Before commenting on the language used in the foregoing passage, let me briefly comment on the passage’s content. We initially appear to have a theory-neutral description of certain emotional and cognitive impairments characteristic of psychopathy, together with the suggestion that those impairments might be accounted for in terms of neurological impairment: specifically, in terms of dysfunction in the amygdala. In fact, the empirical facts described appear to provide rather telling evidence for the suggested view that psychopathy originates in a specific kind of neurological dysfunction. If the particular emotional/cognitive capacities that the psychopath lacks have their neurological origins in the amygdala, then surely it is reasonable to think that dysfunction in the amygdala might be relevant to an explanation of psychopathy. More generally, the idea that a particular “mental” (or emotional/cognitive) disorder might have its origins in a particular kind of neurological disorder, is quite credible. A number of so-called “mental disorders” (including schizophrenia and autism) are now widely believed to have their origins in neurological dysfunction. It seems reasonable to suppose that other such disorders might someday be revealed as having their origins in neurological (or, more generally, biological) dysfunction. Perhaps psychopathy is one of these.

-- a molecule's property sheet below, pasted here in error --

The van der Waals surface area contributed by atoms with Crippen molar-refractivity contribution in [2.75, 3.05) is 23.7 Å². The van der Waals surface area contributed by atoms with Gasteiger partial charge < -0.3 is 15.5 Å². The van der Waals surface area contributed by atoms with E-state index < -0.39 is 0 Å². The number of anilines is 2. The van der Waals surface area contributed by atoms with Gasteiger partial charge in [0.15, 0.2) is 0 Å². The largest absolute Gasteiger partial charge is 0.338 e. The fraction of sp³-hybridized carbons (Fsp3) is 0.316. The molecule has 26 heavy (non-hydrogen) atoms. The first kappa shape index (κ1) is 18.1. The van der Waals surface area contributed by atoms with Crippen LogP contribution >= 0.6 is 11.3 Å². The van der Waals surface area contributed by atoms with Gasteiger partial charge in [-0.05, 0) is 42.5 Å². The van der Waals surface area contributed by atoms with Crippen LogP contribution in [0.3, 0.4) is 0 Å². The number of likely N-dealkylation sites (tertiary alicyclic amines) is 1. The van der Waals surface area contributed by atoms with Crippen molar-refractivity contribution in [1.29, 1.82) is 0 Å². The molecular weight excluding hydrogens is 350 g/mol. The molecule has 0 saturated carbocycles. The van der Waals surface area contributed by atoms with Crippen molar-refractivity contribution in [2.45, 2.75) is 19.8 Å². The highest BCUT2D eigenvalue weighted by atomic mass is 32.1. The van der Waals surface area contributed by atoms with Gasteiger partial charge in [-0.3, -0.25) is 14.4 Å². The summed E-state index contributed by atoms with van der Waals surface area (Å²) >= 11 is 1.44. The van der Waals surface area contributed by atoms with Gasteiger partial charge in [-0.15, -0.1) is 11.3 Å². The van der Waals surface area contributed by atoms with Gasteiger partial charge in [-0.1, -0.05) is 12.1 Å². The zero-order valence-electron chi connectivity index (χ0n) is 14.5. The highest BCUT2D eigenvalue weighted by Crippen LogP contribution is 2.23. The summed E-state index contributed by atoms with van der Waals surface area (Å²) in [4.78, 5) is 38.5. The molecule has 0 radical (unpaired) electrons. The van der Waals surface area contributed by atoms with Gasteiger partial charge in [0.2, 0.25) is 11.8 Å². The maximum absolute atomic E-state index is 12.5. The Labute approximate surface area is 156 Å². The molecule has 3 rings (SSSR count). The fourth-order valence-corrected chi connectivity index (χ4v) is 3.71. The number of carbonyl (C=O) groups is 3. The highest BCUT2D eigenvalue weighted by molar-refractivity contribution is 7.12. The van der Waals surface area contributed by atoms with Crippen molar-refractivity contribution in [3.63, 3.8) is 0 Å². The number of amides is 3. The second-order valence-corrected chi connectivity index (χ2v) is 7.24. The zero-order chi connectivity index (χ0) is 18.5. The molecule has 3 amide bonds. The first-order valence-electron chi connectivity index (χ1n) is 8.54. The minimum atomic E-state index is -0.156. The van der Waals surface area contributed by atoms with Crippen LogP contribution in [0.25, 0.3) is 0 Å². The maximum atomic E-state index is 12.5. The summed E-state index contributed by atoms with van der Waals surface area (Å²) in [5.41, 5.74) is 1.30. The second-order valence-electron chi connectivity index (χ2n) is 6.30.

However, while Blair’s description of the empirical facts might be accurate, and while the suggested neurological explanation for those facts might be correct, the logical relation between the facts described and the proposed explanation is less than transparent. The described facts might well support a neurological dysfunction account of psychopathy, assuming a disorder conception of psychopathy. However, they arguably do not support a neurological dysfunction account of psychopathy over (e.g.) a non-dysfunctional neurological difference account of psychopathy. Specifically, the facts in question do not rule out, or in any way undercut, a selectionist account of psychopathy that (like Blair’s account) appeals to neurological differences between psychopaths and non-psychopaths. The facts described by Blair are, more precisely, compatible with the view that the particular neurological features that give rise to psychopathy are not, in any literal (vs. merely normative) sense, “dysfunctional.”9 This becomes apparent as soon as we recognize the theory-laden language used by Blair in describing the facts in question.

Theory-laden Language